THE THIRTEENTH ARTICLE OF FAITH –

UNDERSTANDING THE MEANING OF THE LOVE OF CHRIST

Address prepared by Kenneth Allen for February 17, 2008, Palo Alto Second Ward

 

 

THE PARABLE OF THE SCRAWNY BUSH

 

I’d like to tell you a story, a bit of a parable, from my own back yard.  I call it the Parable of the Scrawny Bush.

 

Some years ago we had a small bush planted in our back yard.  For years it never seemed to do anything.  It never grew and it never got any fruit.  Still we nurtured it and watered it and occasionally trimmed its thorny branches.  It even survived a few hard frosts.  Then one spring it started to shoot up.  It blossomed, it filled out.  We were shocked and then we realized what had happened.  Its taproot, hidden in the ground, had reached down to the abundant water table just a few feet below.  It had found its buried treasure.  It had found its source of strength. 

 

Today it is a tree nearly 20 feet tall, and it is covered with huge and bright oranges year round.  That beautiful orange tree is now our backyard centerpiece. 

 

And so it is with us.  Sometimes we spend much of our life without an understanding of the treasure and the source of strength available that is so near to us if we will just reach out.

 

THE 13th ARTICLE OF FAITH

 

I’d like to share with you some thoughts about sources of strength, about something supposedly familiar to many of us, namely the 13th Article of Faith.  Many of you memorized it as an eleven year old. 

 

I thought about this topic a bit as we were serving as senior missionaries a couple of years ago, and as I memorized it again in German and was given the assignment as a visiting high council speaker in Hamburg to speak about it.

 

Let me recite it… in English.

 

In his last address to BYU students last September, President Hinckley spoke on this topic.  He called it a short and simple statement of faith that has enormous implications.  I commend that sermon to your study.

 

However, I’d like to focus on the words of Paul that are cited.  WE believe ALL Things, WE hope ALL Things.  WE have endured many things and hope to be able to endure all things.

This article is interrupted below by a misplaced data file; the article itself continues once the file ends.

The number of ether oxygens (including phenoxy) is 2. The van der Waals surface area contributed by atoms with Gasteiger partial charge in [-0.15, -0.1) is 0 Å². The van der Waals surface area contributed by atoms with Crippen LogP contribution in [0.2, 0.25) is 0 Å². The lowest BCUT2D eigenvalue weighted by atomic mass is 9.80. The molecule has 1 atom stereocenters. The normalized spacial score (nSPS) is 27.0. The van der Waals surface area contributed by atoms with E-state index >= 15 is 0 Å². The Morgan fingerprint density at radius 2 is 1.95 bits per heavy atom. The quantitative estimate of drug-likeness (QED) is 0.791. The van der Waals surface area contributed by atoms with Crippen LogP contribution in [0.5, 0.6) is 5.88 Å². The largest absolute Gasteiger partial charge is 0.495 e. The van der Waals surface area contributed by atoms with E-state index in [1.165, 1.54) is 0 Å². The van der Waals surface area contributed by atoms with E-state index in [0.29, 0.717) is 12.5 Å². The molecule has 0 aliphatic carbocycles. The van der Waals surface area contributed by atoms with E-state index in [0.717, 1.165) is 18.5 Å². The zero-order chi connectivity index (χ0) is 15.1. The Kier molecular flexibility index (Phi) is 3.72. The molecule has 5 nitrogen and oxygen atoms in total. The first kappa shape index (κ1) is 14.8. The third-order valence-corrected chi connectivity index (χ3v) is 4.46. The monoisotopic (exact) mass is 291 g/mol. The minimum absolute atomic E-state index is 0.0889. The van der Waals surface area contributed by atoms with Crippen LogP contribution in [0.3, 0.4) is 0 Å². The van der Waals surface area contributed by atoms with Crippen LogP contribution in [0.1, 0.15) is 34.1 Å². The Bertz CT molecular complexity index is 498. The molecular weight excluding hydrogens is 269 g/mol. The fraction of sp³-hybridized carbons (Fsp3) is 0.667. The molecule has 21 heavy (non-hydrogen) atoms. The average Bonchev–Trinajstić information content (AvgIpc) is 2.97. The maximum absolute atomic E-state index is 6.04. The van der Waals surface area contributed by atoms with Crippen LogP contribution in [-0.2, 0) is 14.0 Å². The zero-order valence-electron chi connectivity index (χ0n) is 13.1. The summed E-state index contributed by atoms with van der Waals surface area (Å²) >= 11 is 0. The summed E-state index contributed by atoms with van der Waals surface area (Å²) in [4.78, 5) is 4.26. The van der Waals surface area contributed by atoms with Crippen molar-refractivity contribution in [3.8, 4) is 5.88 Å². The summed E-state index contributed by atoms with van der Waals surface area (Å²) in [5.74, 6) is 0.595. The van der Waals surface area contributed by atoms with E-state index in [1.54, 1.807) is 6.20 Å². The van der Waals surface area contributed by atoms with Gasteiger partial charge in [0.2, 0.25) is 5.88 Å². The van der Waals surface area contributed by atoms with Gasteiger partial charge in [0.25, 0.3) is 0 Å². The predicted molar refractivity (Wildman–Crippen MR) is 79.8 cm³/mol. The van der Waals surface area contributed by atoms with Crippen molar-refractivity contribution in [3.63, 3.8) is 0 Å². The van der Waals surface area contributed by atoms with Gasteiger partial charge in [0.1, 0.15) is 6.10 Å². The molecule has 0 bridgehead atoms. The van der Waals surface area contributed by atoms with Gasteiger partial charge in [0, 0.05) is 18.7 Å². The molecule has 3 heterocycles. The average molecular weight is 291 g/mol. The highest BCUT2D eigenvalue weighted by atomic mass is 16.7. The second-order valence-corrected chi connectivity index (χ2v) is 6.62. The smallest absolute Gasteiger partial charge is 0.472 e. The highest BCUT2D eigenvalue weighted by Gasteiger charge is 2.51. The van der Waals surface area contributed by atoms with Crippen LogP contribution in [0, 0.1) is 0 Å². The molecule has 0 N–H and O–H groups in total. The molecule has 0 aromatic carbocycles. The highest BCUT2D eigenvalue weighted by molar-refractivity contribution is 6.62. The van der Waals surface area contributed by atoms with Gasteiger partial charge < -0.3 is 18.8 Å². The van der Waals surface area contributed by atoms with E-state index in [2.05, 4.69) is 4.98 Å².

As I studied these words, I found, particularly reading the German version, that the key words are found in the Epistle of Paul to the Corinthians in 1st Corinthians 13:13.  There he states that “belief” – which in German is Glaube or Faith-- and “hope” are so closely related that they cannot be separated from Charity, which is the Pure Love of Christ.

 

Then it occurred to me that this inseparability of the Pure Love of Christ is exactly the theme of Lehi’s Dream in the first chapters of the Book of First Nephi, the vision of the Tree of Life.

 

The Tree of Life, that tree that has fruit more precious above all others, is the Love of God. 

 

The prophet Mormon, three hundred years and an ocean away from Paul, evidently had the same vision as Paul as he wrote:

 

Moroni 7:43-37

 

Therefore Charity suffers all things, believes all things, hopes all things, endures all things.

 

EPIPHANY

 

Taking these things together led me to this epiphany.  In the Thirteenth Article of Faith the pronoun WE replaces the term Charity, the Pure Love of Christ.  When we ponder that, perhaps we come to the beginning of an understanding what is expected of us, and what stands before us.  We cannot merely analyze words from a theological and academic standpoint to understand the teachings of Paul.  We can only discern the true meaning of the Thirteenth Article of Faith when we internalize the substance as a whole by putting the underlying principles into actual use.  WE must BE the Pure Love of Christ

 

If we envision ourselves in the position of being this Love of God or as an instrument to dispense the Love of God, many things can become clear to us. 

 

 

ELDER BUSCHE WISDOM

 

The German General Authority, Elder Enzio Busche, who is from Sister Covert’s hometown, made the following observations.

 

“Many people are hesitant to listen to matters concerning the spiritual world because they feel they have no control over such things.  There is, therefore, a level of spiritual awareness that most people seem to have closed themselves to.  But when spiritual eyes have been opened, circumstances change…